Top 10 Considerations for Choosing a Penetration Testing Vendor
55% OF ALL SMALL AND MID-SIZED BUSINESSES HAVE SUFFERED A CYBERATTACK
How secure is your network? When is the last time you tested your cybersecurity defenses? $38K is the average cost for a small business to overcome a data breach—why not take steps now to protect your systems, your employees, and your clients from a cyberattack? You cannot fix what you do not know. A penetration test strengthens your defenses by revealing your weaknesses and recommending prioritized fix actions.
This article contains ten items you should consider when selecting an organization to perform a penetration test against your environment.
1. Use Certified and Experienced Personnel
The penetration testing team should have appropriate penetration testing credentials, such as the EC-Council Certified Security Analyst (ECSA), Licensed Penetration Tester (LPT), Offensive Security Certified Professional (OSCP), or Certified Ethical Hacker (CEH). The team should also have penetration experience with multiple industries and different environments. Make sure the penetration testing team has experience and knows what they are doing.
2. Deliver Clear Reports with Risk-Based Prioritized Recommendations
Reports should be easy to understand and include summary data for executives and detailed data for technical personnel. The penetration test report should contain a prioritized risk-based list of findings with detailed step-by-step recommendations. Any steps taken to exploit systems should include screenshots, where applicable. Your team should be able to reproduce the findings, given the steps in the report. The vendor should be able to provide a sample and redacted reports. If you can’t understand the report or take action on the findings, what’s the point of the penetration test?
3. Perform Both Manual and Automated Testing
Automated tools do not detect all vulnerabilities and are prone to false positives. Manual methods must be used as part of the penetration test to fill in gaps left by the automated tools, eliminate false positives, and ensure test completeness. Both manual and automated methods should be used for every penetration test. Many penetration testing organizations run automated tools, such as an automated Vulnerability Scanning tool, then try to pass those results off as a penetration test. A penetration test should involve many tools and many manual techniques.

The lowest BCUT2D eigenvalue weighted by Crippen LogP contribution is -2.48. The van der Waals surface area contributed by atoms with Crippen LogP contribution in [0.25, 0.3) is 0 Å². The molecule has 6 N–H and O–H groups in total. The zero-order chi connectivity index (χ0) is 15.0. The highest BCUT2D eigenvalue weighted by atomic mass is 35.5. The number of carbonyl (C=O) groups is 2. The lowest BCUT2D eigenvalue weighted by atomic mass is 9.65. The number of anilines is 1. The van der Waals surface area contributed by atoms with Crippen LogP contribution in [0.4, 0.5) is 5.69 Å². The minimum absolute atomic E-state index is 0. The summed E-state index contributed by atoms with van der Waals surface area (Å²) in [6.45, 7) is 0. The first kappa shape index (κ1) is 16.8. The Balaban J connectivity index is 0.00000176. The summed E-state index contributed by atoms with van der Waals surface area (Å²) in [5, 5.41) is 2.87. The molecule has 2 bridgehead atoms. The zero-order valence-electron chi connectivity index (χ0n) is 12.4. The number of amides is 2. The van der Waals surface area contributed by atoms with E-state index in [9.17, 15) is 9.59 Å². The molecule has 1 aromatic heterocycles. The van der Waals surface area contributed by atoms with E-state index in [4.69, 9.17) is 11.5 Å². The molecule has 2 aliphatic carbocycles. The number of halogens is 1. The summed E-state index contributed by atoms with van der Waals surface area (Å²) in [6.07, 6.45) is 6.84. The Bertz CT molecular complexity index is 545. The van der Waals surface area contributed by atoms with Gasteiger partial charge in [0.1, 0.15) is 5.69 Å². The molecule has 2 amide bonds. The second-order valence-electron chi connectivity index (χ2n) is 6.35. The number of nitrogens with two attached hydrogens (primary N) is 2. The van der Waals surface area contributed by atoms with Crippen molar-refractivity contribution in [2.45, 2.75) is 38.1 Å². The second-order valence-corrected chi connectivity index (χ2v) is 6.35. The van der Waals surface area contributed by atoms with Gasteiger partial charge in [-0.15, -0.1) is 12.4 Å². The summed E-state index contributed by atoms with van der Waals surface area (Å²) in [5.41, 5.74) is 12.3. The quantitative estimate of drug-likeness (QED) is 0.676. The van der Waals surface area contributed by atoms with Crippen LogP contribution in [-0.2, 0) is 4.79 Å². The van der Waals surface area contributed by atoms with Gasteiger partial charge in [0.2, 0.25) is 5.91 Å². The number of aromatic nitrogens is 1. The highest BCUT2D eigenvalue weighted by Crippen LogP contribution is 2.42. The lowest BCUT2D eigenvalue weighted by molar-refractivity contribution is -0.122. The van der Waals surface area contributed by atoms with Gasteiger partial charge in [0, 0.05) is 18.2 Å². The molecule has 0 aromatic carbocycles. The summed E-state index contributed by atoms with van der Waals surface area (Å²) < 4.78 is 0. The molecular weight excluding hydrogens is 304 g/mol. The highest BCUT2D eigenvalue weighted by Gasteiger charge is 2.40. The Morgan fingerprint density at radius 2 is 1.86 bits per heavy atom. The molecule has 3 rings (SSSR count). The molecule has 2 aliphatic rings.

4. Follow a Documented Process
A well-defined documented process should be followed before, during, and after the penetration test engagement. Documented processes ensure completeness, accuracy, and test repeatability. The documented process is also often referred to as a penetration testing methodology. A methodology is often very high-level though and should include detailed steps.
5. Use a Rules of Engagement (ROE) Document for Clear Expectations
Rules of Engagement are designed to ensure everyone is “on the same page” and there are no surprises during the test. The ROE ensures clarity on test expectations by documenting agreed-upon test parameters, such as times for the test, escalation procedures, targets in scope, targets out of scope, and limitations. The ROE document should be signed by you and the penetration testing vendor. It removes ambiguity from the test.
6. Communicate Clearly and Frequently
Routine communications during the penetration test should include when penetration testing begins and ends, what is being tested, whether any critical findings were discovered, any problems, etc. The communication frequency and medium should follow the agreed-upon terms in the ROE. Clear communications is vital during the penetration test.
7. Demonstrate Professionalism and Respect
This should be an obvious one, but it is important to emphasize. The penetration testing team should remember the focus of the test is to help you secure your environment; not provide an environment for them to practice skills or try out new exploits. Continuing exploitation beyond what is necessary is bad practice. The vendor should be able to provide references from previous clients.
8. Identify and Eliminates False Positives
A false positive is when the penetration testing team tells you there is a vulnerability or a problem when there really isn’t one. The penetration testing team should make every effort to eliminate false positives and label questionable findings. This is why manual analysis is critical. A report riddled with false positives wastes your time.
9. Offer “Retest” Options
Once you fix the penetration test report findings, it is critical to validate your remediation steps actually took care of the problem. Many organizations have taken steps to fix problems identified by penetration testers but never validated the steps worked. The penetration testing team should offer an option to rerun the test after you remediate the findings. The last thing you want is to pay for a penetration test, take time fixing items, and then be hacked later on because you did not validate your fix actions.
10. Protect Your Data During and After the Test
The penetration testing team should follow a documented process to ensure your data remains secure. Penetration test reports often contain identified vulnerabilities, steps to exploit the vulnerabilities, cracked passwords, and other sensitive information. Reports should be labeled appropriately, handled with care, and distributed only to authorized personnel.